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JAMA Surgery Clinical Challenge
May 2018

A Large Abdominal Mass in a Young Man

Author Affiliations
  • 1Department of Urology, Singapore General Hospital, Singapore
JAMA Surg. 2018;153(5):489-490. doi:10.1001/jamasurg.2018.0050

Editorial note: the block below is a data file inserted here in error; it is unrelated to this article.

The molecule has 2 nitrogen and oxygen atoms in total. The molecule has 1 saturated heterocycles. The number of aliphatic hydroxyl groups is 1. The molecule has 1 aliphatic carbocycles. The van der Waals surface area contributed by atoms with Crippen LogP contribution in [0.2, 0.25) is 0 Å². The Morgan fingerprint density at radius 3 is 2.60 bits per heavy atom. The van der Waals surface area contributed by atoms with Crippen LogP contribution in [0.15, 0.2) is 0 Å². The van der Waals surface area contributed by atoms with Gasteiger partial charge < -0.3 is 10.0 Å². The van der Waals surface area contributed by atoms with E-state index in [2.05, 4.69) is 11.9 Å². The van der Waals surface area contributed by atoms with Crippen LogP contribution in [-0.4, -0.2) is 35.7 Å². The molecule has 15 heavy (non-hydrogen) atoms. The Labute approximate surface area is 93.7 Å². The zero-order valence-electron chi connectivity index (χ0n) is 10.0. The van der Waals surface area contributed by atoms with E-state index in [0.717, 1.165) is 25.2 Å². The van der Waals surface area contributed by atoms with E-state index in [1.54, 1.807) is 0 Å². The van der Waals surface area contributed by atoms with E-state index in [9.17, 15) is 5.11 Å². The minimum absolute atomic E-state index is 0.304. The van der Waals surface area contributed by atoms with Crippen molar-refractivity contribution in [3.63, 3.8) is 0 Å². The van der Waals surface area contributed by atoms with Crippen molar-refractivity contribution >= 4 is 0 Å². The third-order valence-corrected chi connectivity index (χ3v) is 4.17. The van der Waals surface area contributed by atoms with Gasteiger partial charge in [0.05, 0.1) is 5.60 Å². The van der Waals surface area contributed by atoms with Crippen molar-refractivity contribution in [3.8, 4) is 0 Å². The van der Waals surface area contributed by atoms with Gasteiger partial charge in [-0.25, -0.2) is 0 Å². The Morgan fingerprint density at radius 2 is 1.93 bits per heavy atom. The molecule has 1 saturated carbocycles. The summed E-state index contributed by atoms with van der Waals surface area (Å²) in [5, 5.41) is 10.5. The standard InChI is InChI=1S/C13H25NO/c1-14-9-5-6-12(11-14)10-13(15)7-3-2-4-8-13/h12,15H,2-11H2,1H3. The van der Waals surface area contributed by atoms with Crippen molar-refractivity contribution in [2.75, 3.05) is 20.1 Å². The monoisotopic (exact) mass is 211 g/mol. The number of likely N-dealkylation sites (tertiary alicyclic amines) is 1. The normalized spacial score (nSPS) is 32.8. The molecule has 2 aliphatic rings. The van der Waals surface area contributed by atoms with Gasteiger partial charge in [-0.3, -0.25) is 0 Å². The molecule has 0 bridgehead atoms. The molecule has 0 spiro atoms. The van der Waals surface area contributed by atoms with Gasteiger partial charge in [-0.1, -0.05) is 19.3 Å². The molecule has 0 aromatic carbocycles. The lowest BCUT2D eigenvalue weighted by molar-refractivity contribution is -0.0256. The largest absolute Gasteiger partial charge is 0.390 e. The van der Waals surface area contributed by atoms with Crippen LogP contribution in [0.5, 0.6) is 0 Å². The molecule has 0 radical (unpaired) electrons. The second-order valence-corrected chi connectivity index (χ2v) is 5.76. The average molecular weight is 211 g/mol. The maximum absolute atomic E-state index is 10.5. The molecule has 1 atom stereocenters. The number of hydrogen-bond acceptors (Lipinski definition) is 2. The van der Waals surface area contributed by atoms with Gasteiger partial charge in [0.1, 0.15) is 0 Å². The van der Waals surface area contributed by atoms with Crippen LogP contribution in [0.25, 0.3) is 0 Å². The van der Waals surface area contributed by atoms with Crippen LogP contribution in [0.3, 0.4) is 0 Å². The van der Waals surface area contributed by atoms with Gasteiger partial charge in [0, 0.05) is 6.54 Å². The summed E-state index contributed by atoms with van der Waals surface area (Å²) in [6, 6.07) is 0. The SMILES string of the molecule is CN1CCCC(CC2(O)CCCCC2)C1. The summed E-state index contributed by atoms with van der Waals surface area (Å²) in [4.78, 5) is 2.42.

A man in his 30s presented with abdominal pain associated with unintentional weight loss for 6 months. The patient had a history of hyperlipidemia. Results of examination revealed a palpable mass of about 15 cm in the left paraumbilical region. The patient had a normal right testis but a missing left testis. Results of a computed tomography scan of the thorax, abdomen, and pelvis revealed large intraperitoneal and retroperitoneal masses. The intraperitoneal heterogenous mass was 20 × 15 × 11 cm, with linear calcifications (Figure 1). There was a right moderate hydronephrosis. The retroperitoneal mass was homogeneous, with associated lymphadenopathy encircling the aorta, inferior mesenteric artery, and both renal arteries. A large left supraclavicular lymph node and left inguinal lymph node were also detected. There was no metastasis identified elsewhere. Serum lactate dehydrogenase was elevated at 1358 U/L (to convert to microkatals per liter, multiply by 0.0167), β human chorionic gonadotrophin was elevated at 1485 mIU/mL (to convert to international units per liter, multiply by 1.0), and α fetoprotein levels were normal.

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